Now in its 34th season, San Francisco-based Chanticleer has long earned critics’ praises. The New Yorker magazine has hailed the ensemble as “the world’s reigning male chorus.” Winners of four Grammy Awards, including two for their world-premiere recording of Sir John Tavener’s “Lamentations and Praises,” Chanticleer was named the “Ensemble of the Year” in 2008 by Musical America and became the first vocal ensemble ever inducted into the American Classical Music Hall of Fame that same year.  

“We’re incredibly excited to have Chanticleer on campus,” said Stephen Sieck, co-director of choral studies at Lawrence. “They combine the tight-knit blend of a four- or five-voice ensemble like the Hilliard Ensemble or The King’s Singers with the vocal prowess and flexibility of a much larger ensemble. Their ability to switch from Renaissance to Broadway and everything in between is exceptional.

“As professional men’s vocal ensembles go, this is like having the Berlin Philharmonic come to the Lawrence Memorial Chapel,” Sieck added.

A bass-baritone, Axtell studied in the voice studio of Associate Professor Karen Leigh-Post while at Lawrence, where he earned a degree in B.M. degree in vocal performance and a B.A. degree in theatre. As a student, he sang in the concert choir and performed in numerous theater productions, including the role of the prince in Lawrence’s production of “Cinderella.”

Axtell is the second Lawrence graduate to perform with Chanticleer, joining former member Gabriel Lewis-O’Connor ’04.

Beyond an exhausting performance schedule, which includes more than 100 performances around the world during the 2011-12 season, Chanticleer is dedicated to music education and outreach. For more than 20 years, the ensemble has offered master classes, lecture recitals and residencies to high school and college students. During their visit to Lawrence, members of the ensemble will hold a master class and work with the concert choir.

Since Chanticleer made its debut in June, 1978, more than 100 men have sung in the ensemble.

About Lawrence University
Founded in 1847, Lawrence University uniquely integrates a college of liberal arts and sciences with a world-class conservatory of music, both devoted exclusively to undergraduate education. Ranked among America’s best colleges by Forbes, it was selected for inclusion in the book “Colleges That Change Lives: 40 Schools That Will Change the Way You Think About College.” Individualized learning, the development of multiple interests and community engagement are central to the Lawrence experience. Lawrence draws its 1,445 students from 44 states and 35 countries.  Follow us on Facebook.

Presidential Phonecast Creates Largest Alumni Event in Lawrence University History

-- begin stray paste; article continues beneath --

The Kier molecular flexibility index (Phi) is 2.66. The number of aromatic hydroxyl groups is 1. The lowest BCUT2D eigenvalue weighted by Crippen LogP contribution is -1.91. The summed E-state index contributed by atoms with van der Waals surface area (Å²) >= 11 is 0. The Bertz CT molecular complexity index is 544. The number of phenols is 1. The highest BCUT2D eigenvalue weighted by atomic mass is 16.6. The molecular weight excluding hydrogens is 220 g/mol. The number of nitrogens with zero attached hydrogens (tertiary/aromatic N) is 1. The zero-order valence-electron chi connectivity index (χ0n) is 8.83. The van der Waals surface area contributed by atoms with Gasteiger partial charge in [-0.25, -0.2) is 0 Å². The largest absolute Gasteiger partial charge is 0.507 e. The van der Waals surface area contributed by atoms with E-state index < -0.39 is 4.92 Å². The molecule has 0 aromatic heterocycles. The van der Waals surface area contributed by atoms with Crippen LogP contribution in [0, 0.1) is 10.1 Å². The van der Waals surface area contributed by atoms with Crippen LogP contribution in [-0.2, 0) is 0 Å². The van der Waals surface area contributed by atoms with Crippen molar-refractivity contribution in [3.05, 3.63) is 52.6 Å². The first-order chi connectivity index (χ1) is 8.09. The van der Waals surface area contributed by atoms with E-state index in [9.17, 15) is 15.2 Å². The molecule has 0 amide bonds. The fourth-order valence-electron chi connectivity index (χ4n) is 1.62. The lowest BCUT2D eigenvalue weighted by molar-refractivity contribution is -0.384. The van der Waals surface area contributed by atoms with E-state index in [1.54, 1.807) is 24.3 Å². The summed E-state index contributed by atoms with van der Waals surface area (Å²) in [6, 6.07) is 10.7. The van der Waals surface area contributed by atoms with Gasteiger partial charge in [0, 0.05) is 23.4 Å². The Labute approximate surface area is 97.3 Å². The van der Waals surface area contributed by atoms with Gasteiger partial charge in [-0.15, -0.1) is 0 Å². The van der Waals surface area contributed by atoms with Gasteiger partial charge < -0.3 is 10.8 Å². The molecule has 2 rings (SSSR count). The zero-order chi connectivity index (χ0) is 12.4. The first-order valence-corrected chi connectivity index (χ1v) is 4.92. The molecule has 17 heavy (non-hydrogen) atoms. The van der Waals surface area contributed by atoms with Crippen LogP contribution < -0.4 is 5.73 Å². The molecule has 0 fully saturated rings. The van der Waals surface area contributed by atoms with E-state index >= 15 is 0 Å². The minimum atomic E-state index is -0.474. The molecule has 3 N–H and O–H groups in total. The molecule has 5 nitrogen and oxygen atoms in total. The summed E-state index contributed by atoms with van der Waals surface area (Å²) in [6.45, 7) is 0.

Listen to the phonecast!

Using innovative technology, Lawrence University President Jill Beck conducted the college’s first-ever phonecast March 1, creating the largest alumni event in the college’s history.

Nearly 4,000 alumni, parents and friends of the college from across the country participated in a personal one-on-one conversation with the president.

President Beck conducts the college's first-ever phonecast with alumni and friends of the college.

During the 30-minute phonecast, Beck, who announced in February her plans to retire as Lawrence’s president in June, 2013, discussed her priorities for the final 16 months of her tenure and fielded nearly a dozen questions from callers in Washington, D.C., New York City, North Carolina, Boulder, Colo. as well as Appleton and Neenah.

The president addressed questions ranging from her proudest accomplishment to issues of diversity on campus and the relevancy of a Lawrence liberal arts education in preparing students for careers in today’s economy. She said her focus for the remainder of her presidency would center on strengthening Lawrence’s innovation and entrepreneurship program, improving athletic facilities, enhancing an emerging interdisciplinary film studies program and growing the Lawrence Annual Fund.

Beck was joined on the phonecast by Terry Franke ’68, chair of the Lawrence Board of Trustees, who, in response to a question regarding  the search for Beck’s successor, outlined the process and time frame for having Lawrence’s 16th president on board by July 1, 2013.

As part of the phonecast, participants were invited to respond to a series of poll questions related to institutional priorities, student recruitment and technology by touching appropriate keys on their phone pad.

About Lawrence University

Founded in 1847, Lawrence University uniquely integrates a college of liberal arts and sciences with a world-class conservatory of music, both devoted exclusively to undergraduate education. Ranked among America’s best colleges, it was selected for inclusion in the book “Colleges That Change Lives: 40 Schools That Will Change the Way You Think About College.” Individualized learning, the development of multiple interests and community engagement are central to the Lawrence experience. Lawrence draws its 1,445 students from 44 states and 35 countries.  Follow us on Facebook.

U.S. Ambassador Christopher Murray ’75 Discusses Foreign Policy Challenges During Campus Visit

Christopher W. Murray, U.S. Ambassador to the Republic of the Congo, discusses foreign policy issues facing President Obama in an address at Lawrence University as part of a three-day visit to his alma mater.

A 1975 graduate of Lawrence, Ambassador Murray presents “The Obama Foreign Policy: Challenges Past, Present, and Future,” Tuesday, Feb. 21 at 6 p.m. in Thomas A. Steitz Hall of Science, Room 102. The event is free and open to the public.

U.S. Ambassador Christopher W. Murray '75